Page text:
Rounding it up
Earned wage access (EWA) is available to nearly all employees. However, it's easier to access funds directly through a participating employer.
Sometimes, EWA may come with additional fees. Be sure you understand them and work to stay out of a cycle of withdrawals.
Developing a budget can help you think long term, using EWA only when you really need to do so.
Have you ever said to yourself, “Hey, I do all this work everyday but have to wait a week and a half or so for my paycheque? That doesn’t seem fair!” If you have, you’re like a lot of other Canadians who want to get paid for the work they’ve done quicker.
Fortunately for you and those other Canadians, now you can! Earned wage access (EWA) is a convenient payroll benefit that enables workers to get their hands on earned wages before payday. It’s not a loan; rather, this service pays out the cash that you’ve already earned from your upcoming paycheque.
Earned wage access—what is it anyway?
Earned wage access, on-demand pay, daily pay—whatever you call it—is a way for you to access the wages you’ve already earned before your scheduled paycheque. And it’s all made possible thanks to digitaized payroll systems. Historically, employers wouldn’t be able to cut cheques for their employees everyday; it just wouldn’t have been practical. Today, you can access those funds with the push of a button.
Here’s how it works. Let’s say you’ve worked 20 hours from the 1st to the 10th, but don’t get paid until the 15th of the month. You would simply log in to an EWA service, cash out the amount you’d like (in some cases for a small fee), and go about your day spending those funds how you see fit. The money would be automatically deducted from your next paycheque before it’s deposited into your account.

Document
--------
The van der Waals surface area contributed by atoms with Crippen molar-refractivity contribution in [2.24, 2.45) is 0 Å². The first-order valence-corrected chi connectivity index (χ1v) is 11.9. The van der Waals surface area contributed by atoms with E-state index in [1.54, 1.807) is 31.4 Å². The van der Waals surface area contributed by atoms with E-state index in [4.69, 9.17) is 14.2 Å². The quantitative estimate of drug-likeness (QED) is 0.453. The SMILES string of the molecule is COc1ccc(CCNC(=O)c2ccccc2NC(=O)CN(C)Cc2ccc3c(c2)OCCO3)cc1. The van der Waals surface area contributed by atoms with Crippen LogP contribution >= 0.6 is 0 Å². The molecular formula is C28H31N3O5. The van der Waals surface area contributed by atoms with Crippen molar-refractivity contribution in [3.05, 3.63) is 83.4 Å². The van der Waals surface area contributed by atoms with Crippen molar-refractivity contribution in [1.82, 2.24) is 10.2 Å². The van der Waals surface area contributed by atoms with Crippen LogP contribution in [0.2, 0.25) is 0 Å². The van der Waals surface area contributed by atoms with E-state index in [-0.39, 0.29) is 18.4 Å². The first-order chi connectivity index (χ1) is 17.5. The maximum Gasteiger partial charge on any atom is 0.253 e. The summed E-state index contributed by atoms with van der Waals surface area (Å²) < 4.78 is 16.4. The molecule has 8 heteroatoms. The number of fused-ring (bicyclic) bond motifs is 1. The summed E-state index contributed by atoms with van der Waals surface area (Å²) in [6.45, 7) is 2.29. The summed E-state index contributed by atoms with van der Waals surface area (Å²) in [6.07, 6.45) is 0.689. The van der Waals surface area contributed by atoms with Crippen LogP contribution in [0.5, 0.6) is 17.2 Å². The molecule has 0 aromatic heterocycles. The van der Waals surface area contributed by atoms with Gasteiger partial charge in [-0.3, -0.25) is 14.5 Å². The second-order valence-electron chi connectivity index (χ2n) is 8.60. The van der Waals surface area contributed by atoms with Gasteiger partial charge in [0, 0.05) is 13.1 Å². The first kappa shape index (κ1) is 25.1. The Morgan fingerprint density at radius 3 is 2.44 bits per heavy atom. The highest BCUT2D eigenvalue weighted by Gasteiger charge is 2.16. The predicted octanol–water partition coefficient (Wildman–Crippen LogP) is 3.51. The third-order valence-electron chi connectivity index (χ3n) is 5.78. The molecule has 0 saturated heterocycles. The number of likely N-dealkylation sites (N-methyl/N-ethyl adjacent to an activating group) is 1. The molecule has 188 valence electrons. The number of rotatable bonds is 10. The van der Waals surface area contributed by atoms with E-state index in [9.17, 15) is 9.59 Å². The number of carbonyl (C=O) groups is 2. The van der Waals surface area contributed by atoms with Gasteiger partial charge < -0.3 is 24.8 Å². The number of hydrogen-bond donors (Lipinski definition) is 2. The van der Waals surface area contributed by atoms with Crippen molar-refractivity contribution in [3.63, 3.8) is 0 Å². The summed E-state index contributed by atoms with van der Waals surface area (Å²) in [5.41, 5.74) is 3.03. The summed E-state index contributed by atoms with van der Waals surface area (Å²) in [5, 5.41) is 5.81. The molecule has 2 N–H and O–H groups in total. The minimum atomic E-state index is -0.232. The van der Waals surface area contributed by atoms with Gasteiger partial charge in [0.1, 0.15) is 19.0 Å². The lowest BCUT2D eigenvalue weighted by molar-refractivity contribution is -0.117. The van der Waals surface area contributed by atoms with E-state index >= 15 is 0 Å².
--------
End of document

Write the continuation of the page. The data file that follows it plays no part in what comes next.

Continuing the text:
That sounds great, but how do I qualify?
Most Canadians who use EWA services do so through their employer. This is because the employer is able to verify the hours worked as they’re completed. Even if your employer doesn’t offer EWA, you may be able to take advantage of alternative services. You may not, however, be able to cash out as much or as soon as you would with EWA.
Going a bit beyond who qualifies, however, is who could benefit from EWA. An example here for clarity: let’s say you get your paycheck on the 15th of the month. You always keep ahead on your bills, but this month, you had to pay to repair your car on the 2nd and you need to grab groceries on the 4th of the month. This could be a real problem if you can’t access your funds until payday. With instant wage pay, however, you can access your funds early. You’ve already worked 15 hours, so you withdraw that pay and cover your groceries. When your paycheck is deposited, the amount you borrowed, plus often a small fee, will be deducted.
What do I need to consider before using earned wage access?
Many workers who are paid hourly can qualify for EWA and more employers than ever are offering it as a benefit to their employees.
However, it’s important to consider a few things before using the service.
First, be absolutely certain you understand the fees associated with the earned wage access method you’re using.
Second, ensure that you have enough cushion to stay out of a cycle that could lead to taking out debt. Let’s say you withdraw $100 from your paycheque. That withdrawal will make your paycheque $100 less when it is deposited on payday. This seems straightforward, but if that reduction puts you in a tough spot to pay bills down the road, things could start to get a little sticky.
Finally, make sure you plan purchases appropriately. EWA can be used for anything; after all, it is your money. However, it may not be the best decision to withdraw from your paycheque early to buy the newest video game.
The most important thing? Budget.
EWA can be a great tool to access the funds you need to help push your financial success forward. What really helps that process, however, is having a well-functioning budget. Understanding where your money comes from and more importantly, where your money goes each month, can make your life much easier. You can use a budget template to help you plan out your monthly expenses. Take stock of bills you need to pay and when. Set aside some “fun money” for yourself, but stick to it. When you make a forward-looking plan and take advantage of the financial literacy resources available to all Canadians, financial success will follow.
Dan is a runner and writer living in the Washington, D.C. area, where he currently works for a financial services trade association as the Communications Director.